The formation of vesicular cylinders in pahoehoe lava flows

A. Fowler*, Alison C. Rust, M. Vynnycky

*Corresponding author for this work

Research output: Contribution to journalArticle (Academic Journal)peer-review

14 Citations (Scopus)


Vertical cylinders of bubble-enriched, chemically evolved volcanic rock are found in many inflated pahoehoe lava flows. We provide a putative theoretical explanation for their formation, based on a description of a crystallising three-phase (liquid, solid, gas) crystal pile in which the water-saturated silicate melt exsolves steam and becomes more silica-rich as it crystallises anhydrous minerals. These cylinders resemble pipes that form in solidifying binary alloys as a result of sufficiently vigorous porous medium convection within the mush. A convection model with the addition of gas bubbles that provide the buoyancy source indicates that the effective Rayleigh number is too low for convection to occur in the mush of a basalt lava flow. However, the formation of gas bubbles during crystallisation means that the base state includes fluid migration up through the crystal mush even without convection. Stability considerations suggest that it is plausible to form a positive feedback where increased local porosity causes increased upwards fluid flow, which brings more silicic melt up and lowers the liquidus temperature, promoting locally higher porosity. Numerical solutions show that there are steady solutions in which cylinders form, and we conclude that this model provides a viable explanation for vesicular cylinder formation in inflated basalt lava flows.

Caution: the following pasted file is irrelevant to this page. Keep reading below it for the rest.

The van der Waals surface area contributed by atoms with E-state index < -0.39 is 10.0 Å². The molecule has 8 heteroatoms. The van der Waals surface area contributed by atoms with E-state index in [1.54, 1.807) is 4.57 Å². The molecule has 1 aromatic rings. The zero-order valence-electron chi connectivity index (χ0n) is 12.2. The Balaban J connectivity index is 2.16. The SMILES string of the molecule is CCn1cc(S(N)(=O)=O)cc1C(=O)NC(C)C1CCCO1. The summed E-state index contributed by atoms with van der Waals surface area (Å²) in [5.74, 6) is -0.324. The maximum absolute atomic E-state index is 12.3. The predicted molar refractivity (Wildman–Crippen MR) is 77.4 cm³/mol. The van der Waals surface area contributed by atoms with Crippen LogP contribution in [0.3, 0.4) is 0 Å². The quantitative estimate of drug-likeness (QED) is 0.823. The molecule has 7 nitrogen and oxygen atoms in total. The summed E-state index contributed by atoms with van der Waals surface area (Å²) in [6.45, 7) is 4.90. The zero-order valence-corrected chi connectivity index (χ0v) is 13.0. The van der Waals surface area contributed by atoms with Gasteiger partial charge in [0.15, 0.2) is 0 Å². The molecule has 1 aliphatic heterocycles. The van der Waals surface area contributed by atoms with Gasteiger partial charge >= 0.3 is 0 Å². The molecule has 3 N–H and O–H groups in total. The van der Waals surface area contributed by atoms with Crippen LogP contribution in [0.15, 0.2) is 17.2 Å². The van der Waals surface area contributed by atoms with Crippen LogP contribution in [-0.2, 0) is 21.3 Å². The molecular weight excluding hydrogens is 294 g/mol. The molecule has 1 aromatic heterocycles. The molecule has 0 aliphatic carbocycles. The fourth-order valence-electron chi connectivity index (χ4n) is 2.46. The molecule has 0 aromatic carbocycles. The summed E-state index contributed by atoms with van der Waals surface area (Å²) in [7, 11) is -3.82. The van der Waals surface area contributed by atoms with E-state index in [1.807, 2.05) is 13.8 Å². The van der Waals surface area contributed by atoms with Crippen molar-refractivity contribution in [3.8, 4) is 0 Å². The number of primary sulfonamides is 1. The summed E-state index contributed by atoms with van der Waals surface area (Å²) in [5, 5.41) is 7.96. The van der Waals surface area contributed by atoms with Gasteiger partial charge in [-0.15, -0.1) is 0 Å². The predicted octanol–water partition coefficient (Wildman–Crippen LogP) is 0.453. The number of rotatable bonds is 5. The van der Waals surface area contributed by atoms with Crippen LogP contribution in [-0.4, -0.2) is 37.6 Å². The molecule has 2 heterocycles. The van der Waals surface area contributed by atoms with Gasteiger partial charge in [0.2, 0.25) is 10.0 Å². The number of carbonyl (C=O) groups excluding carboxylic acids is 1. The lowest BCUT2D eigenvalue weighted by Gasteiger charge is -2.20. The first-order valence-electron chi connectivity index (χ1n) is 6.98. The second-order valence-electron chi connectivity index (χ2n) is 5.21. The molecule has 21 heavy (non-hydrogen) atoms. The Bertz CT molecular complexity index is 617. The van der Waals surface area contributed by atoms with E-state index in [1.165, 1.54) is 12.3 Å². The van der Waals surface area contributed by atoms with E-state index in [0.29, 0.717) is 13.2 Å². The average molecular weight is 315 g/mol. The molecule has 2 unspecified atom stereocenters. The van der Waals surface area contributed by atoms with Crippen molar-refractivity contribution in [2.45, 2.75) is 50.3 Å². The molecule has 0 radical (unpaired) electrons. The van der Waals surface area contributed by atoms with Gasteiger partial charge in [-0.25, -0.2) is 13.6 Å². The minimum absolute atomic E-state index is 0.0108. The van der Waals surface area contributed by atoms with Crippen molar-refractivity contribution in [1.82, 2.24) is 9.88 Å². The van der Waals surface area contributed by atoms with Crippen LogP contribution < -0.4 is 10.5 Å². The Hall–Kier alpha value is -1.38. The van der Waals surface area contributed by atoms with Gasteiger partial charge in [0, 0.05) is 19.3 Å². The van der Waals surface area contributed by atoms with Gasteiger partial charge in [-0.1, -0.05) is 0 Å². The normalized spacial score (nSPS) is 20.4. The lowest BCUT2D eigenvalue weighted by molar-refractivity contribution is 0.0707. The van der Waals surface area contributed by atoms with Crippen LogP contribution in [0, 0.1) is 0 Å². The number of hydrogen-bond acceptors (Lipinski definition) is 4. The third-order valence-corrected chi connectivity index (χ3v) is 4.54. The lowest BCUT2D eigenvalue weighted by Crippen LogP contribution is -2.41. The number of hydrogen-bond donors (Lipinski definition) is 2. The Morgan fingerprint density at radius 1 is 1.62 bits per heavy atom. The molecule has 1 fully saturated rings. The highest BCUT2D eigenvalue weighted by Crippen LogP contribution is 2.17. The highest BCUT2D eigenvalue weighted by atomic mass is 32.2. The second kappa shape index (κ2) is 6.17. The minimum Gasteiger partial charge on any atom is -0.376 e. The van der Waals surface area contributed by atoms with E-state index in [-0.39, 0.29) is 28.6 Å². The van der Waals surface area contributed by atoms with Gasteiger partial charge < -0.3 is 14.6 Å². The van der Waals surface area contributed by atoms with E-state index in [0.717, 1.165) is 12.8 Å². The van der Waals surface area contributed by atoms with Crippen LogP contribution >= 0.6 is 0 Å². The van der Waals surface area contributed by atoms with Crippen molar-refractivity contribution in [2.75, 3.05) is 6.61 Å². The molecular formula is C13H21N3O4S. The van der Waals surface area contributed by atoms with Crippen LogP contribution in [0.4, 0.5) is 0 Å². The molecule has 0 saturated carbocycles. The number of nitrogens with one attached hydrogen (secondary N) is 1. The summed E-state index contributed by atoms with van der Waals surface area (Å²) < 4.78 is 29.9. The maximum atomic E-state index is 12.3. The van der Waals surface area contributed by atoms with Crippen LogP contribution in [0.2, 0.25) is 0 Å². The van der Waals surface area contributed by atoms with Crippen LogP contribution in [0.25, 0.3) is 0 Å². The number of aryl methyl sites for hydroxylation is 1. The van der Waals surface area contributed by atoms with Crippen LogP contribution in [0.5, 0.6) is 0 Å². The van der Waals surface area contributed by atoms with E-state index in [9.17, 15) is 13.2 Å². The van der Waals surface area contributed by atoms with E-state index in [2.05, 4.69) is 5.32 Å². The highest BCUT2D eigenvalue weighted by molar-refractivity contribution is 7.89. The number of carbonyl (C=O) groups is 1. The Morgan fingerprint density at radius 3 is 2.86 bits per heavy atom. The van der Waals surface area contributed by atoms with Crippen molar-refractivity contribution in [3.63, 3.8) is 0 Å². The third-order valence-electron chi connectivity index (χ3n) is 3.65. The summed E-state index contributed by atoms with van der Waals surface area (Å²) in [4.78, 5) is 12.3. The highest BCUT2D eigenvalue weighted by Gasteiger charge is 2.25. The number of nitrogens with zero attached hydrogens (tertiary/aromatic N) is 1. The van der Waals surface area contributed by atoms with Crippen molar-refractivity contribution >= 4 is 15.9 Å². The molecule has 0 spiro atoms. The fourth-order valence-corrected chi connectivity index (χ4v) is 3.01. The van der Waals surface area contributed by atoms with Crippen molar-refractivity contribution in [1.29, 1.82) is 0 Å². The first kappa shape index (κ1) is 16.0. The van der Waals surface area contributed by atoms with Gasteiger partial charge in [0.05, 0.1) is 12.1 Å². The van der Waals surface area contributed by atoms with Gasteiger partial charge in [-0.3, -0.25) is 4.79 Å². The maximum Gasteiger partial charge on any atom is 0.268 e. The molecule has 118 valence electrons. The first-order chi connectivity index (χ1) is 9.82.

Original languageEnglish
JournalGeophysical and Astrophysical Fluid Dynamics
Publication statusAccepted/In press - 26 Sep 2014


  • Convection in lava
  • Pahoehoe
  • Three-phase flow
  • Vesicular columns


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